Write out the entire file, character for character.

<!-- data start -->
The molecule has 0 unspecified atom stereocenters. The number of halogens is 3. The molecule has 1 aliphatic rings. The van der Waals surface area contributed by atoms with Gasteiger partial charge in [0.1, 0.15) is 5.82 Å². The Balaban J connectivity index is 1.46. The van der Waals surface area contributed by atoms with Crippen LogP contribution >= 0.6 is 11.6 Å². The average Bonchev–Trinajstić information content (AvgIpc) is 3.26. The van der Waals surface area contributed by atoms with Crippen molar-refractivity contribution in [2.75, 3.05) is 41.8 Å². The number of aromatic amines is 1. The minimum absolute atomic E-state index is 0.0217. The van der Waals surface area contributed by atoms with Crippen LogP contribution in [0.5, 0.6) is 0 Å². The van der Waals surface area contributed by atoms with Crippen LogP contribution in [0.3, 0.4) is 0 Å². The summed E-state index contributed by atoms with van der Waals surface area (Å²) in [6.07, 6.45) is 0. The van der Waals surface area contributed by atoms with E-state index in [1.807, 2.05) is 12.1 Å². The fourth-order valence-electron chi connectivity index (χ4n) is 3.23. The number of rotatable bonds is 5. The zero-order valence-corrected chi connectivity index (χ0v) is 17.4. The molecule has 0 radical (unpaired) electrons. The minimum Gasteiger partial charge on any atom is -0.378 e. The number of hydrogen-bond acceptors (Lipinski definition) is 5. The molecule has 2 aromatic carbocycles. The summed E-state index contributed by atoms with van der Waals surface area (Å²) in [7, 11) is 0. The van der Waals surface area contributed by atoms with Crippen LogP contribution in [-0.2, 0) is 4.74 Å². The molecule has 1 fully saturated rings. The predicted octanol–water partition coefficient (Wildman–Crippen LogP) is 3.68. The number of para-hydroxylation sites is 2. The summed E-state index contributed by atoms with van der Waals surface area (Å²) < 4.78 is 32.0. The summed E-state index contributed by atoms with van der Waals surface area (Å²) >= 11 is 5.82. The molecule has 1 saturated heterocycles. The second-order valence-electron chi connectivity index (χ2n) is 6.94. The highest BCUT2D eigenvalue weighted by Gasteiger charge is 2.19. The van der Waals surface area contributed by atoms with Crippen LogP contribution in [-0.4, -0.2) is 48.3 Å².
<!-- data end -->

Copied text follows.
The molecule has 0 unspecified atom stereocenters. The number of halogens is 3. The molecule has 1 aliphatic rings. The van der Waals surface area contributed by atoms with Gasteiger partial charge in [0.1, 0.15) is 5.82 Å². The Balaban J connectivity index is 1.46. The van der Waals surface area contributed by atoms with Crippen LogP contribution >= 0.6 is 11.6 Å². The average Bonchev–Trinajstić information content (AvgIpc) is 3.26. The van der Waals surface area contributed by atoms with Crippen molar-refractivity contribution in [2.75, 3.05) is 41.8 Å². The number of aromatic amines is 1. The minimum absolute atomic E-state index is 0.0217. The van der Waals surface area contributed by atoms with Crippen LogP contribution in [0.5, 0.6) is 0 Å². The van der Waals surface area contributed by atoms with Crippen LogP contribution in [0.3, 0.4) is 0 Å². The summed E-state index contributed by atoms with van der Waals surface area (Å²) in [6.07, 6.45) is 0. The van der Waals surface area contributed by atoms with E-state index in [1.807, 2.05) is 12.1 Å². The fourth-order valence-electron chi connectivity index (χ4n) is 3.23. The number of rotatable bonds is 5. The zero-order valence-corrected chi connectivity index (χ0v) is 17.4. The molecule has 0 radical (unpaired) electrons. The minimum Gasteiger partial charge on any atom is -0.378 e. The number of hydrogen-bond acceptors (Lipinski definition) is 5. The molecule has 2 aromatic carbocycles. The summed E-state index contributed by atoms with van der Waals surface area (Å²) in [7, 11) is 0. The van der Waals surface area contributed by atoms with Crippen LogP contribution in [-0.2, 0) is 4.74 Å². The molecule has 1 fully saturated rings. The predicted octanol–water partition coefficient (Wildman–Crippen LogP) is 3.68. The number of para-hydroxylation sites is 2. The summed E-state index contributed by atoms with van der Waals surface area (Å²) < 4.78 is 32.0. The summed E-state index contributed by atoms with van der Waals surface area (Å²) >= 11 is 5.82. The molecule has 1 saturated heterocycles. The second-order valence-electron chi connectivity index (χ2n) is 6.94. The highest BCUT2D eigenvalue weighted by Gasteiger charge is 2.19. The van der Waals surface area contributed by atoms with Crippen LogP contribution in [-0.4, -0.2) is 48.3 Å².